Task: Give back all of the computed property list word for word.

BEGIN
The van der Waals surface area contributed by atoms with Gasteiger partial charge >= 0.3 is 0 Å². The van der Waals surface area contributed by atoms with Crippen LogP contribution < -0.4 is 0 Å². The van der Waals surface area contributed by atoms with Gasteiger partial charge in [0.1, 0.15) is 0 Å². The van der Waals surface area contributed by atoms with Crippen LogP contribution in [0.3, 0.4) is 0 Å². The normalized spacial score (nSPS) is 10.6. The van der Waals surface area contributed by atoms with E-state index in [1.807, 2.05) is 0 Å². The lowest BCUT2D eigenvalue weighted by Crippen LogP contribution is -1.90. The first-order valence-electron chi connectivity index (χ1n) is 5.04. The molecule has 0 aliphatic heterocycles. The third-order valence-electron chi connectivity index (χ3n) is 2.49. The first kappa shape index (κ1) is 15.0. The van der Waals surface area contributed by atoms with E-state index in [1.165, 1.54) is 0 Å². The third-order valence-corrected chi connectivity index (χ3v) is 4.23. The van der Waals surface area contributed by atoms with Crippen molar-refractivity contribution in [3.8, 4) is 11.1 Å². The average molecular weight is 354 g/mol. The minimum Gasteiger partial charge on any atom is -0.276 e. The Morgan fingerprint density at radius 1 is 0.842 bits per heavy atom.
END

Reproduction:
The van der Waals surface area contributed by atoms with Gasteiger partial charge >= 0.3 is 0 Å². The van der Waals surface area contributed by atoms with Crippen LogP contribution < -0.4 is 0 Å². The van der Waals surface area contributed by atoms with Gasteiger partial charge in [0.1, 0.15) is 0 Å². The van der Waals surface area contributed by atoms with Crippen LogP contribution in [0.3, 0.4) is 0 Å². The normalized spacial score (nSPS) is 10.6. The van der Waals surface area contributed by atoms with E-state index in [1.807, 2.05) is 0 Å². The lowest BCUT2D eigenvalue weighted by Crippen LogP contribution is -1.90. The first-order valence-electron chi connectivity index (χ1n) is 5.04. The molecule has 0 aliphatic heterocycles. The third-order valence-electron chi connectivity index (χ3n) is 2.49. The first kappa shape index (κ1) is 15.0. The van der Waals surface area contributed by atoms with E-state index in [1.165, 1.54) is 0 Å². The third-order valence-corrected chi connectivity index (χ3v) is 4.23. The van der Waals surface area contributed by atoms with Crippen molar-refractivity contribution in [3.8, 4) is 11.1 Å². The average molecular weight is 354 g/mol. The minimum Gasteiger partial charge on any atom is -0.276 e. The Morgan fingerprint density at radius 1 is 0.842 bits per heavy atom.